The 1717 Meetinghouse in West Barnstable has been home to spirited civic discourse for three centuries, including some of the earliest discussion that led to the American Revolution in 1776. So to stand at the podium on Friday evening, April 25, to debate whether the Pilgrim Nuclear Power Station should close, made me feel that I was joining a remarkable tradition, and adding to a long historic line.
I took the position I strongly believe: Pilgrim, now 42 years old, should be decommissioned. Dr. Peter Friedman, a professor of mechanical engineering at UMass-Dartmouth, argued that Pilgrim should stay open.
My position was built on what we know, and what I’ve seen. As a mechanic, pilot, Senator, and of course as a father, my strong belief is that we should accept no risk from this nuclear power plant in our backyard. Because as small as the risk might be, the potential catastrophe should there be a major accident at Pilgrim would be so profound that nothing can be worth it.
This debate was not about the nuclear power industry. It was about one power plant, among the oldest in the world, with a deteriorating safety and performance record, that now houses more than 3000 spent fuel rod assemblies in a vulnerable pool of water above the reactor. It was about a facility that funnels hundreds of millions of gallons of bay water through its cooling system every day, sitting in a location that makes it impossible for Cape Codders to evacuate quickly in the event of a problem.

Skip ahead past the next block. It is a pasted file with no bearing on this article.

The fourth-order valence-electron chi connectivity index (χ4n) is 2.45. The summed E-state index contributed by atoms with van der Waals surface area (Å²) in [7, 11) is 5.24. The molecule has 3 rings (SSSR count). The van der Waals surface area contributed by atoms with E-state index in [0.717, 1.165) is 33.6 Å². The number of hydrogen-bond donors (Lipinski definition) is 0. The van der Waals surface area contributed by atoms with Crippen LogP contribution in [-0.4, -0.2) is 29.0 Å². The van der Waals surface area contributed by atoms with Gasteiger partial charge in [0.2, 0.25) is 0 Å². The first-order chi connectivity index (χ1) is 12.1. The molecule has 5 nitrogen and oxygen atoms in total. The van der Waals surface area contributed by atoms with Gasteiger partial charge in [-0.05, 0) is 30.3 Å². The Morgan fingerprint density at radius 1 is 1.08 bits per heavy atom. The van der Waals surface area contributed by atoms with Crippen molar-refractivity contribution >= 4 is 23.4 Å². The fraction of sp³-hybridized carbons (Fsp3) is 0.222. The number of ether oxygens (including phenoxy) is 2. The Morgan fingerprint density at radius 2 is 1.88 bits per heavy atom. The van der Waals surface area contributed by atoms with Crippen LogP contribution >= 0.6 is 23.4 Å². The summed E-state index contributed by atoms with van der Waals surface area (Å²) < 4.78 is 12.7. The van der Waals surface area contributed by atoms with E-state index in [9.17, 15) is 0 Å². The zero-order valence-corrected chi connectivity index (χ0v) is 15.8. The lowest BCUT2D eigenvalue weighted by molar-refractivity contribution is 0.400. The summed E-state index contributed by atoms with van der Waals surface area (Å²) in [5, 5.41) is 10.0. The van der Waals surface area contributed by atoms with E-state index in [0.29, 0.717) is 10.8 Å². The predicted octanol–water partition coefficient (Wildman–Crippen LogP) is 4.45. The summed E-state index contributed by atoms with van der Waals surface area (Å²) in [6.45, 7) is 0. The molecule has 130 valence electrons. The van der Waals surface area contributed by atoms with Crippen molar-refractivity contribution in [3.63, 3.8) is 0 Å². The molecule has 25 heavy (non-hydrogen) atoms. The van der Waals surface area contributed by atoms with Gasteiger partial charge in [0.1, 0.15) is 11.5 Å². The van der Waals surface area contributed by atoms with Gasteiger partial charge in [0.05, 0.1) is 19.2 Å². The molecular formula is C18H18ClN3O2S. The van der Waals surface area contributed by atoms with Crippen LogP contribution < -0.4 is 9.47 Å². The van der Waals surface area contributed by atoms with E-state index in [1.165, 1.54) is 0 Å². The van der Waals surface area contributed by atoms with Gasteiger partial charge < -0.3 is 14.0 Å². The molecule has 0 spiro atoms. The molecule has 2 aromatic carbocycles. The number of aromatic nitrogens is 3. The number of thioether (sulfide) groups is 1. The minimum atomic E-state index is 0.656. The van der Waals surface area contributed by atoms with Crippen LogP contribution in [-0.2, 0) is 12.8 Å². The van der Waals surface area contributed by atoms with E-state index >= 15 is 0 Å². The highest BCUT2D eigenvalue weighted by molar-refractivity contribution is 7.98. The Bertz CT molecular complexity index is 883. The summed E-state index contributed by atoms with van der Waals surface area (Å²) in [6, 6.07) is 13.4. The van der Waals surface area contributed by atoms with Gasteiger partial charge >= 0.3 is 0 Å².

And I urged us to understand that the company that owns Pilgrim, Entergy, has as its primary responsibility to return profit to its shareholders. My responsibility is to protect public safety. And so I offered a term for what they are doing: Privatizing profit, socializing risk.
Dr. Friedman argued that nuclear power is safe, well regulated, and makes it possible for us to avoid using other fuels that also have environmental costs and risks. We agreed most clearly on one thing: Our nation needs a coherent energy policy, though for me a clear element of that would be a responsible movement away from nuclear.
In the end, perhaps my strongest argument was about generational legacy, and our responsibilities. Here’s how I tried to sum up:
“I am not willing to leave a situation to my children which in the best case, the best case, turns over to them a 60-year-old nuclear power station, surrounded by a nuclear waste dump of spent fuel, that our generation used and then abandoned for them to dispose of. And I am not willing to accept the legacy to my children of the worst case, because the worst case is so tragic that it is nearly unimaginable.
“It is time to close Pilgrim.”
My thanks to everyone at the 1717 Meetinghouse Foundation for keeping a great tradition alive, and for 100 or more citizens who attended.